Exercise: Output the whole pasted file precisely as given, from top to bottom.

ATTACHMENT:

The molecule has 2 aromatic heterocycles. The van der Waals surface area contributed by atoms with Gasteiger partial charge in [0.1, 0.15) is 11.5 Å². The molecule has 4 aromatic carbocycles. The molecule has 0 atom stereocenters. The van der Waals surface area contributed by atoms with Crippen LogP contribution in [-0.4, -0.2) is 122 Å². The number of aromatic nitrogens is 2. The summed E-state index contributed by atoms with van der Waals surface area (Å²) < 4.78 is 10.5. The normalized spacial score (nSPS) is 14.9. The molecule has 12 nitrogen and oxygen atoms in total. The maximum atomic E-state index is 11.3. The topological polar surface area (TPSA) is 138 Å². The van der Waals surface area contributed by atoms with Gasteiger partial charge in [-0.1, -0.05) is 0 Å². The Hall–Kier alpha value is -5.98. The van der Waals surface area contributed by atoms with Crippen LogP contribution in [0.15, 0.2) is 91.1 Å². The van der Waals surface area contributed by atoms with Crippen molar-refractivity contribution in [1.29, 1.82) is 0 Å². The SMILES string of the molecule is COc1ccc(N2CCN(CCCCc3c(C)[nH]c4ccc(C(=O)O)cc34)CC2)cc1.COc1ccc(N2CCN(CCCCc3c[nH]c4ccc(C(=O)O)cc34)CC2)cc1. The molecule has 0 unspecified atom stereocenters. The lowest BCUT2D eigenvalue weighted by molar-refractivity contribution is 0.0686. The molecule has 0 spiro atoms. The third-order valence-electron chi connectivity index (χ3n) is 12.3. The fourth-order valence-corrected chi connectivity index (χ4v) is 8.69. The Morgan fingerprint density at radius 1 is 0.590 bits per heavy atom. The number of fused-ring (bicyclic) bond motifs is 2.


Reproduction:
The molecule has 2 aromatic heterocycles. The van der Waals surface area contributed by atoms with Gasteiger partial charge in [0.1, 0.15) is 11.5 Å². The molecule has 4 aromatic carbocycles. The molecule has 0 atom stereocenters. The van der Waals surface area contributed by atoms with Crippen LogP contribution in [-0.4, -0.2) is 122 Å². The number of aromatic nitrogens is 2. The summed E-state index contributed by atoms with van der Waals surface area (Å²) < 4.78 is 10.5. The normalized spacial score (nSPS) is 14.9. The molecule has 12 nitrogen and oxygen atoms in total. The maximum atomic E-state index is 11.3. The topological polar surface area (TPSA) is 138 Å². The van der Waals surface area contributed by atoms with Gasteiger partial charge in [-0.1, -0.05) is 0 Å². The Hall–Kier alpha value is -5.98. The van der Waals surface area contributed by atoms with Crippen LogP contribution in [0.15, 0.2) is 91.1 Å². The van der Waals surface area contributed by atoms with Crippen molar-refractivity contribution in [1.29, 1.82) is 0 Å². The SMILES string of the molecule is COc1ccc(N2CCN(CCCCc3c(C)[nH]c4ccc(C(=O)O)cc34)CC2)cc1.COc1ccc(N2CCN(CCCCc3c[nH]c4ccc(C(=O)O)cc34)CC2)cc1. The molecule has 0 unspecified atom stereocenters. The lowest BCUT2D eigenvalue weighted by molar-refractivity contribution is 0.0686. The molecule has 0 spiro atoms. The third-order valence-electron chi connectivity index (χ3n) is 12.3. The fourth-order valence-corrected chi connectivity index (χ4v) is 8.69. The Morgan fingerprint density at radius 1 is 0.590 bits per heavy atom. The number of fused-ring (bicyclic) bond motifs is 2.